Approximately eight Indigenous groups have historically called the region home: the Mixtecos, Cuicatecos, Ixcatecos, Nahuas, Chocholtecos, Popolocas, Chinantecs, and Mazatecs.
The reserve valley has seen irrigation techniques implemented for approximately 2,000 years, via technology that included a large system of canals for surface water retention in addition to aquifers accessed from an extensive network of tunnels and caves.
Mexican president Ernesto Zedillo Ponce de León formally declared the region a Biosphere Reserve in 1998. The reserve was also designated as a UNESCO World Heritage Site in 2018 as it contains both a substantial amount of cultural significance as well as a diversity of endemic flora and fauna.
Much of the hiking and trekking within the reserve is off-trail as there are few established trails. That being said, there are a couple of spots (mostly centered around small communities) that serve as excellent starting points for hikes. Many of these smaller communities also offer guided tours and other resources for visitors..
Located in the municipality of Zapotitlán Salinas, the Helia Bravos Hollis Botanical Garden is named for Dr. Helia Bravo Hollis, one of Mexico’s first graduate biologists, who earned her degree in 1931.
The expansive garden, which is famous for its large population of columnar cacti, is in situ, so the plants are exhibited in their natural habitat with little to no intervention. Here visitors can hike through striking cacti forests reaching far overhead, among a number of other endemic species of flora. It also houses a camping area.
San Juan Raya is actually a small settlement (pop. 2,000), but the locals are expert guides and offer a number of tours of the surrounding region on horseback, foot, and by bicycle. Here you can stroll through cacti forests, search for endangered pineapple-shaped biznagas, and gaze upon an Elephant’s Foot (also known as a ponytail palm) that’s estimated to be over 1,000 years old.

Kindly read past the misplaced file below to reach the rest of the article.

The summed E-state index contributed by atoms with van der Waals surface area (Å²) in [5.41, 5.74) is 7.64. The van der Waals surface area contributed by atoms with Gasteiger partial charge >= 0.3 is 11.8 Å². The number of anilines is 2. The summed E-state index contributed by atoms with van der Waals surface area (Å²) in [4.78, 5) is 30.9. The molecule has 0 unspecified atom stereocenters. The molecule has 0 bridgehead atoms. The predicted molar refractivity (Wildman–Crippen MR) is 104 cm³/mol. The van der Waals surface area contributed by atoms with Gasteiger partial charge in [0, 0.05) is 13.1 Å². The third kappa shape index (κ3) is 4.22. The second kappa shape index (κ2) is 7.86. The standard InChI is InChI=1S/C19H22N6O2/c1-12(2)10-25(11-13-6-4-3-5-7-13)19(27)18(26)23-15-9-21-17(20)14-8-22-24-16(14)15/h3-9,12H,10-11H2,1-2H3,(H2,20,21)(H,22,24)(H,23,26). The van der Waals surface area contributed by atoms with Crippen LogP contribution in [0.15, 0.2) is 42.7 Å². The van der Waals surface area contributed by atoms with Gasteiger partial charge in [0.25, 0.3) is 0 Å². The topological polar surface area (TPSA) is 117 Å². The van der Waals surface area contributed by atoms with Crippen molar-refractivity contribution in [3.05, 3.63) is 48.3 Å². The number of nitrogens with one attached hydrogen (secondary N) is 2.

Of particular note are the numerous fossils in the area dating to the Paleozoic era, including trilobites, as well as the footprints of pterosaur and Tyrannosaurus rex.
Here are some of the closest cities to the Reserva de la Biosfera Tehuacán-Cuicatlán, all of which offer a wealth of lodging opportunities as well as plenty of cultural and historical attractions for visitors to check out:
Puebla, which supports a metro population of about 3.2 million people, is the best jumping-off point to reach the reserve for international travelers, as it is the only city in the region with an airport serving direct international flights. The city is situated approximately 150 kilometers (93 mi) away to the north, a little over two hours by car.
Puebla is the fourth largest city in Mexico and possesses a rich colonial history dating back to the early 1500s, with a number of museums, galleries, cathedrals, and churches. Puebla is also notable as it is the one of the few major Mexican cities to formally celebrate Cinco de Mayo, which marks the defeat of invading French forces in the state of Pubela in 1862.
Around 170 kilometers (105 mi) to the south, Oaxaca (pop. 300,000) is another cultural hotspot, though a fraction of the size of Puebla.
From the Ethnobotanical Garden to the observatory to the plethora of museums, cafes, markets, and bars, there is plenty to do and see in Oaxaca. A visit to the world-famous hot springs at Hierve el Agua, an hour and a half outside of town by taxi, is also well worth the trip.
Tehuacán (pop. 248,000) is the closest major settlement, located approximately 30 minutes from the Reserva de la Biosfera Tehuacán-Cuicatlán. Well known for its mineral springs, Tehuacán offers the best option for travelers looking to stay near the park, with a number of hotels, hostels, and Airbnb opportunities available.
Aside from the reserve, the ex-Convent of San Francisco, a monastic complex dating to the 1500s that’s known for its historic art and architecture, offers an excellent side trip. Another great place to check out is the Museum of Mineralogy, which houses a large collection of art and scientific pieces, including many geologic specimens such as moonstones, fossil minerals, and meteorites.
There are a number of rustic cabins available for rental in the park, accessible by inquiring with the Mexican Natural Areas Protection Service (ANP) at email@example.com.
Primitive camping is also available via reservation. Both Helia Bravo Hollis and San Juan Raya have camping sites and cabins available for rent, administered by the local populace. A handful of the variety of small settlements within the reserve also host via Airbnb.